(a) work in the UK, which includes:
(i) taking employment in the UK; and
(ii) doing work for an organisation or business in the UK; and
(iii) establishing or running a business as a self-employed person; and
(iv) doing a work placement or internship; and
(v) direct selling to the public; and
(vi) providing goods and services,
unless expressly allowed by the permitted activities in Appendix Visitor: Permitted Activities, Appendix Visitor: Permit Free Festivals or the Permitted Paid Engagements in V 13.3; or
(b) study in the UK, except as permitted by Appendix Visitor: Permitted Activities (and provided they meet the relevant additional requirements for study); or
(c) access medical treatment, other than private medical treatment or to donate an organ (for either of these activities they must meet the relevant additional eligibility requirements); or
(d) get married or form a civil partnership, or give notice of intention to marry or form a civil partnership, unless they are applying for entry clearance endorsed for a marriage or civil partnership visit or are a relevant national as defined in section 62 of the Immigration Act 2014.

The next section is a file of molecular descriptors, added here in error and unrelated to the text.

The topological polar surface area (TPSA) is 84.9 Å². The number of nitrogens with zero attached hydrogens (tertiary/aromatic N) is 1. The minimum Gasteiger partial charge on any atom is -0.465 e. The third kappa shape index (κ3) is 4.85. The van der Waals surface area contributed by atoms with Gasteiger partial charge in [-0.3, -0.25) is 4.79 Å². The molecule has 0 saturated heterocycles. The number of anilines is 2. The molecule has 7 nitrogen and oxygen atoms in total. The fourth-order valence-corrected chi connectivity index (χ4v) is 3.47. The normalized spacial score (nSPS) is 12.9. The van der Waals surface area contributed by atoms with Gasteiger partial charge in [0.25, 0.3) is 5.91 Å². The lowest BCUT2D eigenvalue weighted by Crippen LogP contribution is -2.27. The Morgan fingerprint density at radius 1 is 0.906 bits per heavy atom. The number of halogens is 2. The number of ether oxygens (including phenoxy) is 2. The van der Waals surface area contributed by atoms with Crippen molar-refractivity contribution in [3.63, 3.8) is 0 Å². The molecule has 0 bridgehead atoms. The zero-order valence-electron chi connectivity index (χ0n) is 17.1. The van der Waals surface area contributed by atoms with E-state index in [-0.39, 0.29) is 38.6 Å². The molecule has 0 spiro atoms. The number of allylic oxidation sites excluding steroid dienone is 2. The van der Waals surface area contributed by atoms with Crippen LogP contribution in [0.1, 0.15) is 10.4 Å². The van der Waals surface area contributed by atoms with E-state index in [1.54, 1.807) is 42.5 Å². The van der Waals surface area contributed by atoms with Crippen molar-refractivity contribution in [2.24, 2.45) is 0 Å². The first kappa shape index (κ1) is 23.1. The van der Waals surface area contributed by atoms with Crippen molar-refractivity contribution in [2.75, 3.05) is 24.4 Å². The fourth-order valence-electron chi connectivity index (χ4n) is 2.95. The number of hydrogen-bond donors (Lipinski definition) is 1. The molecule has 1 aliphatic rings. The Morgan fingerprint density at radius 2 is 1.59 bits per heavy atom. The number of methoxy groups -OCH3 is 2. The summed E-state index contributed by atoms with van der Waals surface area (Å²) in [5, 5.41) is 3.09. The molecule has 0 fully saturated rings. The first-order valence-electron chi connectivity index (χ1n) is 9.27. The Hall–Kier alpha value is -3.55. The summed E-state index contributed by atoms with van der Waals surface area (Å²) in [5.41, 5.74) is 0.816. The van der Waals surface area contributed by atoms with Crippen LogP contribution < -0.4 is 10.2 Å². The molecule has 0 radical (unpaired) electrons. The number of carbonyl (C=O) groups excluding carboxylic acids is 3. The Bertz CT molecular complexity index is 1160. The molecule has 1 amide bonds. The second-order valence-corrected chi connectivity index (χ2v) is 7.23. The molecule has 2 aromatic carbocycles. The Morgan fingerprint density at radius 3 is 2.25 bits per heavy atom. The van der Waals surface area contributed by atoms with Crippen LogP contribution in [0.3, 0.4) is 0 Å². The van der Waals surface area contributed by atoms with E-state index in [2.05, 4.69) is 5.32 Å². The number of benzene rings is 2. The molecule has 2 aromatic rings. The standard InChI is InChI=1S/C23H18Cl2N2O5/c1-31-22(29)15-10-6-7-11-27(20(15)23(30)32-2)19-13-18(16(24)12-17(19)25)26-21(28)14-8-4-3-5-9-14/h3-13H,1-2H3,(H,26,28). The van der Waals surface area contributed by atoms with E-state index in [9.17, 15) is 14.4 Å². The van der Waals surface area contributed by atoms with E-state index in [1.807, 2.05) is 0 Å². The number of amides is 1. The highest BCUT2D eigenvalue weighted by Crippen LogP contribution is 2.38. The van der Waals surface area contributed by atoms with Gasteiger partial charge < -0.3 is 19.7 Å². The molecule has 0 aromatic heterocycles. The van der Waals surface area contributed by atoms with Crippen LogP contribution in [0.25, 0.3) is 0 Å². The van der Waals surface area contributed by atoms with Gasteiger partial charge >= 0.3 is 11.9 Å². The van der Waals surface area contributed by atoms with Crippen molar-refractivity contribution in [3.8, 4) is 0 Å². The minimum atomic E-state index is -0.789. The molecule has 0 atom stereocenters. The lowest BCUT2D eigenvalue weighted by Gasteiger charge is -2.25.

Other Types of Visit Visas
In addition to ‘standard’ visit visa, there are three other types of visit visa, some of which need to be applied for prior to entry into the UK. They are as follows (from the Immigration Rules):-
- Marriage and Civil Partnership visitor: for those seeking to come to the UK to marry or form a civil partnership, or give notice of marriage or civil partnership.
- Permitted Paid Engagement visitor: for experts in their field coming to the UK to undertake specific paid engagements for up to one month.
- Transit Visitor: entering the UK en route to another country, issued for up to 48 hours.